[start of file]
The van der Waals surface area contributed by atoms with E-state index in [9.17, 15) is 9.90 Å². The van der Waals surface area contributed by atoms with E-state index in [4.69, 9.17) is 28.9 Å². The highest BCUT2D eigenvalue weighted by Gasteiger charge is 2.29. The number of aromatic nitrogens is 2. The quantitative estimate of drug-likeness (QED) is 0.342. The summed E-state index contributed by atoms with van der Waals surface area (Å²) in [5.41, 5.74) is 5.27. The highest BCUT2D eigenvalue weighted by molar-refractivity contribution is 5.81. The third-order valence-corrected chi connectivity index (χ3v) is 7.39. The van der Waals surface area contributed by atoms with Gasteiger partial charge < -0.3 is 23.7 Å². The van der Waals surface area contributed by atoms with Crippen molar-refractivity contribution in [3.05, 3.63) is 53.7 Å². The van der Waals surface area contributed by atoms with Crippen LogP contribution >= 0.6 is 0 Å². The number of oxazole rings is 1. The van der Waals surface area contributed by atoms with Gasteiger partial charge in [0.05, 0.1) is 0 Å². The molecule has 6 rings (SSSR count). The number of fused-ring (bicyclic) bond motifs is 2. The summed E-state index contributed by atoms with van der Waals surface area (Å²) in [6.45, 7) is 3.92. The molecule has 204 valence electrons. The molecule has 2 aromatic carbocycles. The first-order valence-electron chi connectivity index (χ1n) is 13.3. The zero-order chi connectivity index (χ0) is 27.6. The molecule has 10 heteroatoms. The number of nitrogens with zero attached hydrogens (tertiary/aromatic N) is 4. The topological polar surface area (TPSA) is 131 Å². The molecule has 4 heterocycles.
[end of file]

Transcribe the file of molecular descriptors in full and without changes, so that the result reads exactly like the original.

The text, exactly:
The van der Waals surface area contributed by atoms with E-state index in [9.17, 15) is 9.90 Å². The van der Waals surface area contributed by atoms with E-state index in [4.69, 9.17) is 28.9 Å². The highest BCUT2D eigenvalue weighted by Gasteiger charge is 2.29. The number of aromatic nitrogens is 2. The quantitative estimate of drug-likeness (QED) is 0.342. The summed E-state index contributed by atoms with van der Waals surface area (Å²) in [5.41, 5.74) is 5.27. The highest BCUT2D eigenvalue weighted by molar-refractivity contribution is 5.81. The third-order valence-corrected chi connectivity index (χ3v) is 7.39. The van der Waals surface area contributed by atoms with Gasteiger partial charge < -0.3 is 23.7 Å². The van der Waals surface area contributed by atoms with Crippen molar-refractivity contribution in [3.05, 3.63) is 53.7 Å². The van der Waals surface area contributed by atoms with Crippen LogP contribution >= 0.6 is 0 Å². The number of oxazole rings is 1. The van der Waals surface area contributed by atoms with Gasteiger partial charge in [0.05, 0.1) is 0 Å². The molecule has 6 rings (SSSR count). The number of fused-ring (bicyclic) bond motifs is 2. The summed E-state index contributed by atoms with van der Waals surface area (Å²) in [6.45, 7) is 3.92. The molecule has 204 valence electrons. The molecule has 2 aromatic carbocycles. The first-order valence-electron chi connectivity index (χ1n) is 13.3. The zero-order chi connectivity index (χ0) is 27.6. The molecule has 10 heteroatoms. The number of nitrogens with zero attached hydrogens (tertiary/aromatic N) is 4. The topological polar surface area (TPSA) is 131 Å². The molecule has 4 heterocycles.